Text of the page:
Faced with a mountain of maths revision and a ticking clock, I really needed something to take my mind off things. When trying to decide what movie to watch, I often consult Rotten Tomatoes as their ratings come from a combination of critics and seeing that The Cabin in the Woods had been giving a significantly high rating of 91%, I decided this was the film for me. I had absolutely no idea what this film was about prior to watching it, though it is pretty obvious from the title and the promotional adverts that it is a horror movie.
Horror movies of the 2010s tend to focus on teenagers and involve a lot of stupid actions leading to a lot of bloodshed. In many ways, The Cabin in the Woods fits this stereotype; however, the difference is that this is a movie of high quality with brilliant acting and a superbly surprising plot twist. After watching the movie I decided to do a bit more research about the film’s background and I discovered that it was co-written and produced by Joss Whedon. Yep, the same guy who wrote the screenplay for Buffy the Vampire Slayer, Alien Resurrection, X-Men, Thor, Captain America (review here) and last, but by no means least, the highly acclaimed and recently released: The Avengers (review here).
There’s little I can say about the plot line without ruining it for future viewers, but here is a very simple précis: five friends head off to a remote cabin in the woods for the weekend. If you’ve seen the trailer for The Cabin in the Woods, then you may have an inkling about what this film entails; however, with absolutely no prior knowledge of this film, I was really quite surprised and pleased by what the plot turned out to be. With someone as talented as Joss Whedon behind the script, I now understand how this slightly unbelievable plot line was taken seriously. There’s actually a mixing of modern and ancient horror (part of the plot twist) in this movie and it was perfectly written to balance the two. Now this is a quote that I’ve stolen from the trailer, but I think it perfectly sums up this film:
Out of the five protagonists of this movie, the only one that I’d heard of before was Chris Hemsworth. I was quite surprised to see someone who was so famous in the film industry co-starring alongside a lot of newbies, but these fairly inexperienced actors certainly surpassed expectations. They are clearly mature actors, not the sort who can only play naive teenagers – though they showed that they can also do this when required – and they made me believe every emotion that they felt, be it happiness or fear. There were actually quite a lot of comic moments in this film, mainly brought by the character Marty Mikalski (Fran Kranz) which worked really well alongside the horror and showed that these actors can apply their skills to a variety of genres. I think I’ll be keeping a watch on these budding young actors, I mean, they’ve already worked with Joss Whedon and Chris Hemsworth, who knows what’s next for them?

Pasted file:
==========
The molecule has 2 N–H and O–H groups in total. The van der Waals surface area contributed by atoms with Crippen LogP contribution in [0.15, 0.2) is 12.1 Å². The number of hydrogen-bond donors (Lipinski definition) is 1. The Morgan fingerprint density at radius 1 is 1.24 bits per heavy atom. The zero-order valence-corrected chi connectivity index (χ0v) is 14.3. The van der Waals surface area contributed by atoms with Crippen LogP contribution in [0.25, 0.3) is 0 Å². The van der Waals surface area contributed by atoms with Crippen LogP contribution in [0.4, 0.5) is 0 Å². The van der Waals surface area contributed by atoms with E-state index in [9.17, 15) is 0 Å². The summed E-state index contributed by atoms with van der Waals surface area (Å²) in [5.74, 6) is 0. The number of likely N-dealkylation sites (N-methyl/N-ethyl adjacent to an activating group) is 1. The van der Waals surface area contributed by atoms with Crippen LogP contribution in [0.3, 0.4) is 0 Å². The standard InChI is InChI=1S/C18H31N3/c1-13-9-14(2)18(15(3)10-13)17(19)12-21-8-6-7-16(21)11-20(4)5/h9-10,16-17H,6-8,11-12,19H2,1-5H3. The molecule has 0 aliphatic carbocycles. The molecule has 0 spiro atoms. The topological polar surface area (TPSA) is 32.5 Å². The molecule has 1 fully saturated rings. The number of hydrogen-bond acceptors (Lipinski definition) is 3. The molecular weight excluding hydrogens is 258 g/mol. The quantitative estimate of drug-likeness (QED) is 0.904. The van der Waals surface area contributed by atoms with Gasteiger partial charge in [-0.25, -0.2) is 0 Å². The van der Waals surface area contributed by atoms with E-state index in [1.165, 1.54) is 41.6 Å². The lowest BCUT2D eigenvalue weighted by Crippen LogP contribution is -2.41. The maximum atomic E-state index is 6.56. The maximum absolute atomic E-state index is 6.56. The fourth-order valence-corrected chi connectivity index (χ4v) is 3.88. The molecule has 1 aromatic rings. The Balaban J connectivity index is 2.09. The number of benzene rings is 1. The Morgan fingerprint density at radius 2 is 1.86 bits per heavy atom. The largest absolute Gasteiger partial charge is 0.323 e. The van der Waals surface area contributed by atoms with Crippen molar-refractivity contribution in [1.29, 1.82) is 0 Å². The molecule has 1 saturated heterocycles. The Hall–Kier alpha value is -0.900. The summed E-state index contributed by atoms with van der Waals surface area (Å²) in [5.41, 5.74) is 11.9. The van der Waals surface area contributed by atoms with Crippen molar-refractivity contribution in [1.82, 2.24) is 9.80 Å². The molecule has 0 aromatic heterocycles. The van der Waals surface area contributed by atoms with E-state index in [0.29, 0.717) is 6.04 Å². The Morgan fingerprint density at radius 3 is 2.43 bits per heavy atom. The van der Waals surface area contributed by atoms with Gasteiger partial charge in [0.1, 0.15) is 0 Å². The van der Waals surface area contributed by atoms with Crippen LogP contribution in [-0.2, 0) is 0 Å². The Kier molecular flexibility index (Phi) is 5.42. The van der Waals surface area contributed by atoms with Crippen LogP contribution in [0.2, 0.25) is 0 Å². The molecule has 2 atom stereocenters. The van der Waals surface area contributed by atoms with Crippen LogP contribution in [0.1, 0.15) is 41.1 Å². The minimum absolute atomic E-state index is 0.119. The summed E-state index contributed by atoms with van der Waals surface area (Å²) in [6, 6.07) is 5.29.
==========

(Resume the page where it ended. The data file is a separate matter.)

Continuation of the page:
I thought for the most part that the visual effects were very good apart from one unfortunate relapse where the special effects just weren’t up to scratch – thankfully this scene only lasts for about 5 seconds. Whilst some elements of this are quite gory, I never once doubted the reality of them as I have in many other horror movies. Surprisingly there is a huge range of monsters and weird creatures in this movie and though they don’t spend a lot of time on screen, they’re still frightening as hell.
All in all, I genuinely found this movie very scary at times. There were lots of moments when I jumped in my seat and I spent quite a lot of the night cowering under the bed sheets, but it was worth it. For anyone who’s not sure about this movie, I highly recommend that you give it a chance. If you, like me, are sick of seeing the standard American horror movie where all the teenagers have sex and then die with fake blood spurting everywhere, then this is the film for you. You may find yourself wondering in the first 5 minutes what exactly is different about this movie, but it quickly becomes apparent as to what to undercutting plot line is, so don’t give up on it.